Susan, regular programs CAN and should be written that way. You can use code-reuse and modularity concepts in any language. Conventional OPM wisdom said that making calls was expensive, so it was better to write a 20,000 line program than to split it up functionally into several programs(*). Maybe when ILE came along with the claim that calls were faster and smaller programs were better, this old rule was thrown out and people felt free to write the smaller programs that good programming demands. (*)A good example of one of Knuth's laws, that premature optimization is the root of all evil. With an OPM single-entry-point program, it's more difficult (but in no way impossible) to say create an abstract data type. In ILE (RPG at least - I don't think COBOL has multiple entry points), you can do an ADT the usual way, with one module having procedures for create, init, destroy, doThis, doThat etc. In an OPM program, you could do the same thing but the interface would be uglier, since you'd have to set up the parameters for the program to handle the interfaces for all the functions. Or you'd have to have several programs all talking to each other, which makes it impossible to have a truly private implementation, and makes it difficult to change the internal implementation (for example, array vs file) once the programs are in use.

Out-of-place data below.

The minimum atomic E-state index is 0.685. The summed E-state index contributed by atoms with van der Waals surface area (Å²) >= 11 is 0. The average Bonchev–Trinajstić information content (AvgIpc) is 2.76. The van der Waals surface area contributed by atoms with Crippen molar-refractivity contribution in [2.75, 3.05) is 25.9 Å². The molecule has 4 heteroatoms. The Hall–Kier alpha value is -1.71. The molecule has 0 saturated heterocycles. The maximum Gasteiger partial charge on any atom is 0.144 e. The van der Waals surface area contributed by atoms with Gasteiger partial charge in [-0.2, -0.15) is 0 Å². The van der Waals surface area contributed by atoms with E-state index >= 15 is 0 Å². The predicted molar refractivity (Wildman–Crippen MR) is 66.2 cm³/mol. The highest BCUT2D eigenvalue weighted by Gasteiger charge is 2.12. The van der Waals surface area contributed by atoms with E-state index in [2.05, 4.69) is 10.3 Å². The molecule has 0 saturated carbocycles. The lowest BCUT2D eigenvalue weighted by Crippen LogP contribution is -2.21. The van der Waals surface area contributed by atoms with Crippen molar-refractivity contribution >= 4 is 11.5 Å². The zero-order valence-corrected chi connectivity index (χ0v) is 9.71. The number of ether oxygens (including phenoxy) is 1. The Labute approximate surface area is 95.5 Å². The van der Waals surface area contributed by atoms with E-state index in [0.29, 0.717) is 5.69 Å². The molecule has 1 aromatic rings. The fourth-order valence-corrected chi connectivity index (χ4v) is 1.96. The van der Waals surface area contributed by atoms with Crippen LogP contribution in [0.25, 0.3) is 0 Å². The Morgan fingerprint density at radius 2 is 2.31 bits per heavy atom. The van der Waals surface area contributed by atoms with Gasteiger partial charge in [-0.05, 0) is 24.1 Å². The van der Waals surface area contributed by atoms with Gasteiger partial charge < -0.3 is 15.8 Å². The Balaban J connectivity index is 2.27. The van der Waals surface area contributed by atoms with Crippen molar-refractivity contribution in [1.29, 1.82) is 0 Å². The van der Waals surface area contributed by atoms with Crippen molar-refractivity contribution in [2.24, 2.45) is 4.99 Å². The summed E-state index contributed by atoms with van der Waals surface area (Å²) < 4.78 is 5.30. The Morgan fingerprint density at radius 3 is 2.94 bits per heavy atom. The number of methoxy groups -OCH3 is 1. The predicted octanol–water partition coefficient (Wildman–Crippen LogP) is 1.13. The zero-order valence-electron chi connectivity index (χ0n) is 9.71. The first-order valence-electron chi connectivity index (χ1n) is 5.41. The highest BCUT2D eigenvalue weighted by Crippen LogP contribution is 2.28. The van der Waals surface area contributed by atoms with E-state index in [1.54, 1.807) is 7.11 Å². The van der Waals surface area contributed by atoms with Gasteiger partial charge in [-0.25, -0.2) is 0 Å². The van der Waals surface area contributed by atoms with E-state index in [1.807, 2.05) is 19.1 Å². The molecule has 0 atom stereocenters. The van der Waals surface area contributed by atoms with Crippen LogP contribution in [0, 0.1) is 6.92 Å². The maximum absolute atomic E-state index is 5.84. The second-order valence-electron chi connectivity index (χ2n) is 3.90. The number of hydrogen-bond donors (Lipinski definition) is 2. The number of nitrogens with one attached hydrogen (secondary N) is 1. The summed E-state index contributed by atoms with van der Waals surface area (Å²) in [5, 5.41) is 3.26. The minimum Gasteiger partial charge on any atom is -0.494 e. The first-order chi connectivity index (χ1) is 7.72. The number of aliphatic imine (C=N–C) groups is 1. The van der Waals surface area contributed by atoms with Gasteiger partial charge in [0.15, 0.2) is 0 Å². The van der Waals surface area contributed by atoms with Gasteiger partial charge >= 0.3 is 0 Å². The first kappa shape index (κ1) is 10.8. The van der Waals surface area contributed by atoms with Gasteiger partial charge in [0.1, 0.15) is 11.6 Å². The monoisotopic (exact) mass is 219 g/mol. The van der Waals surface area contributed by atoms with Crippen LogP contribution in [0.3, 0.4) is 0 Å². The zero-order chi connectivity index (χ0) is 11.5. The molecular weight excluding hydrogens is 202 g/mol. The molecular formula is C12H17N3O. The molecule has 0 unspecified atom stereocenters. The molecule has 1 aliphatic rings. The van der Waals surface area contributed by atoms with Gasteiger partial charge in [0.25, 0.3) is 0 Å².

I know everyone doesn't think this way, but I think there's something about being able to code c eval x = someFunction(y) versus c call 'SOMEFUNC' c parm x c parm y or c move x somesubr1 c exsr somesubr c move somesubr2 y /copy somesubr that seems to make code-reuse more attractive. ADTs, modularity, and code-reuse aren't particularly OO anyway. "OO" usually entails inheritance and polymorphism. These are the OO-ish things that are difficult (but again, not impossible) to simulate using non-OO languages. Barbara